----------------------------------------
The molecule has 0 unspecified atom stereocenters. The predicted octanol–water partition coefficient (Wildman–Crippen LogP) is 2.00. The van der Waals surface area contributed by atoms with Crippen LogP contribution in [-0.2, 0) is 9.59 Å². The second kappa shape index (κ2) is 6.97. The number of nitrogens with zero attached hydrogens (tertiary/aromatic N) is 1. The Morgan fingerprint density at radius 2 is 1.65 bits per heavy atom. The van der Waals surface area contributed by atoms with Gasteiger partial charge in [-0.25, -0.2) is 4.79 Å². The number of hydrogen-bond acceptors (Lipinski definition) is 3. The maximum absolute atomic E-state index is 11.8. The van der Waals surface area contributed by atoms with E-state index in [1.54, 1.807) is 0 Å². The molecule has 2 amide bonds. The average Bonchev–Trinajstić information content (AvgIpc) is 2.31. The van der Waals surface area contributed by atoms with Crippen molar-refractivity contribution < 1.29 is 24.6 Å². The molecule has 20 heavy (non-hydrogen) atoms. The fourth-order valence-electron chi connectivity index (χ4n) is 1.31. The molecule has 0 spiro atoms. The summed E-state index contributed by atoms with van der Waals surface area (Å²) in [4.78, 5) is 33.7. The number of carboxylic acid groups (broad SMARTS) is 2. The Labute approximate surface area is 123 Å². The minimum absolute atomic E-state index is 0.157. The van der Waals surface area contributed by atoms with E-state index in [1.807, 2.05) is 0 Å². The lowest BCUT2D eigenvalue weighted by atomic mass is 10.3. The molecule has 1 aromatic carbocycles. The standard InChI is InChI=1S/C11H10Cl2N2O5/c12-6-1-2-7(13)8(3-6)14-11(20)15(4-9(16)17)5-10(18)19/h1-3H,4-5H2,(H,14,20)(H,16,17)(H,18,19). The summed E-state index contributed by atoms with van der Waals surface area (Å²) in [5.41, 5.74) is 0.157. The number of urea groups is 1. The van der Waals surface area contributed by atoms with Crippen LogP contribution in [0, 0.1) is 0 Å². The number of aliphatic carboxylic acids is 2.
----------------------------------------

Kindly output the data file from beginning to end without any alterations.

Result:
The molecule has 0 unspecified atom stereocenters. The predicted octanol–water partition coefficient (Wildman–Crippen LogP) is 2.00. The van der Waals surface area contributed by atoms with Crippen LogP contribution in [-0.2, 0) is 9.59 Å². The second kappa shape index (κ2) is 6.97. The number of nitrogens with zero attached hydrogens (tertiary/aromatic N) is 1. The Morgan fingerprint density at radius 2 is 1.65 bits per heavy atom. The van der Waals surface area contributed by atoms with Gasteiger partial charge in [-0.25, -0.2) is 4.79 Å². The number of hydrogen-bond acceptors (Lipinski definition) is 3. The maximum absolute atomic E-state index is 11.8. The van der Waals surface area contributed by atoms with E-state index in [1.54, 1.807) is 0 Å². The molecule has 2 amide bonds. The average Bonchev–Trinajstić information content (AvgIpc) is 2.31. The van der Waals surface area contributed by atoms with Crippen molar-refractivity contribution < 1.29 is 24.6 Å². The molecule has 20 heavy (non-hydrogen) atoms. The fourth-order valence-electron chi connectivity index (χ4n) is 1.31. The molecule has 0 spiro atoms. The summed E-state index contributed by atoms with van der Waals surface area (Å²) in [4.78, 5) is 33.7. The number of carboxylic acid groups (broad SMARTS) is 2. The Labute approximate surface area is 123 Å². The minimum absolute atomic E-state index is 0.157. The van der Waals surface area contributed by atoms with E-state index in [1.807, 2.05) is 0 Å². The lowest BCUT2D eigenvalue weighted by atomic mass is 10.3. The molecule has 1 aromatic carbocycles. The standard InChI is InChI=1S/C11H10Cl2N2O5/c12-6-1-2-7(13)8(3-6)14-11(20)15(4-9(16)17)5-10(18)19/h1-3H,4-5H2,(H,14,20)(H,16,17)(H,18,19). The summed E-state index contributed by atoms with van der Waals surface area (Å²) in [5.41, 5.74) is 0.157. The number of urea groups is 1. The van der Waals surface area contributed by atoms with Crippen LogP contribution in [0, 0.1) is 0 Å². The number of aliphatic carboxylic acids is 2.